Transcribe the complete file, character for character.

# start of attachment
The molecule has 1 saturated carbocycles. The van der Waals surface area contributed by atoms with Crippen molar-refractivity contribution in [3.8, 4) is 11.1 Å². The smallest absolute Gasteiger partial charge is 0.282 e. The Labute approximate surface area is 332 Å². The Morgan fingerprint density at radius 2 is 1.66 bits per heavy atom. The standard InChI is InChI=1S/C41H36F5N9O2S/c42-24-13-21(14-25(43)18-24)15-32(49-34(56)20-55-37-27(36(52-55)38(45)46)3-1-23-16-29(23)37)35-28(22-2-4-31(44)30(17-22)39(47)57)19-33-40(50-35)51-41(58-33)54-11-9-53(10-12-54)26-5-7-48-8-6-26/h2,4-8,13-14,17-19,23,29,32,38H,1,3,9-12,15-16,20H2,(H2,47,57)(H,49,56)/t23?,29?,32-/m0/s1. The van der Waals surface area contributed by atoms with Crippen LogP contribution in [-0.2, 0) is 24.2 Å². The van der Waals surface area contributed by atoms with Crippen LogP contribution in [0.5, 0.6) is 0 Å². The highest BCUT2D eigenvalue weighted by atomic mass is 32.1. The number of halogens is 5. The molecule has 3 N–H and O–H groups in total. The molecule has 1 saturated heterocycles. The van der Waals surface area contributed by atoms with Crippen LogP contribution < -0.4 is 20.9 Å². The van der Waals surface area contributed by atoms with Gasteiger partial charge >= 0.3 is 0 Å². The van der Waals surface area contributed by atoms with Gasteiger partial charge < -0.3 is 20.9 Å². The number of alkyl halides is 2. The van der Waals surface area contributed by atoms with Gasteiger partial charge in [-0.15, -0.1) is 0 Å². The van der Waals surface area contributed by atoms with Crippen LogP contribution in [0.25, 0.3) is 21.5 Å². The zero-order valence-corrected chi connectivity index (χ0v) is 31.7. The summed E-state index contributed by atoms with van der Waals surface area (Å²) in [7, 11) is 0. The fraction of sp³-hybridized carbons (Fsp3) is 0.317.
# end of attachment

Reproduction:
The molecule has 1 saturated carbocycles. The van der Waals surface area contributed by atoms with Crippen molar-refractivity contribution in [3.8, 4) is 11.1 Å². The smallest absolute Gasteiger partial charge is 0.282 e. The Labute approximate surface area is 332 Å². The Morgan fingerprint density at radius 2 is 1.66 bits per heavy atom. The standard InChI is InChI=1S/C41H36F5N9O2S/c42-24-13-21(14-25(43)18-24)15-32(49-34(56)20-55-37-27(36(52-55)38(45)46)3-1-23-16-29(23)37)35-28(22-2-4-31(44)30(17-22)39(47)57)19-33-40(50-35)51-41(58-33)54-11-9-53(10-12-54)26-5-7-48-8-6-26/h2,4-8,13-14,17-19,23,29,32,38H,1,3,9-12,15-16,20H2,(H2,47,57)(H,49,56)/t23?,29?,32-/m0/s1. The van der Waals surface area contributed by atoms with Crippen LogP contribution in [-0.2, 0) is 24.2 Å². The van der Waals surface area contributed by atoms with Crippen LogP contribution in [0.5, 0.6) is 0 Å². The highest BCUT2D eigenvalue weighted by atomic mass is 32.1. The number of halogens is 5. The molecule has 3 N–H and O–H groups in total. The molecule has 1 saturated heterocycles. The van der Waals surface area contributed by atoms with Crippen LogP contribution < -0.4 is 20.9 Å². The van der Waals surface area contributed by atoms with Gasteiger partial charge >= 0.3 is 0 Å². The van der Waals surface area contributed by atoms with Gasteiger partial charge < -0.3 is 20.9 Å². The number of alkyl halides is 2. The van der Waals surface area contributed by atoms with Gasteiger partial charge in [-0.15, -0.1) is 0 Å². The van der Waals surface area contributed by atoms with Crippen LogP contribution in [0.25, 0.3) is 21.5 Å². The zero-order valence-corrected chi connectivity index (χ0v) is 31.7. The summed E-state index contributed by atoms with van der Waals surface area (Å²) in [7, 11) is 0. The fraction of sp³-hybridized carbons (Fsp3) is 0.317.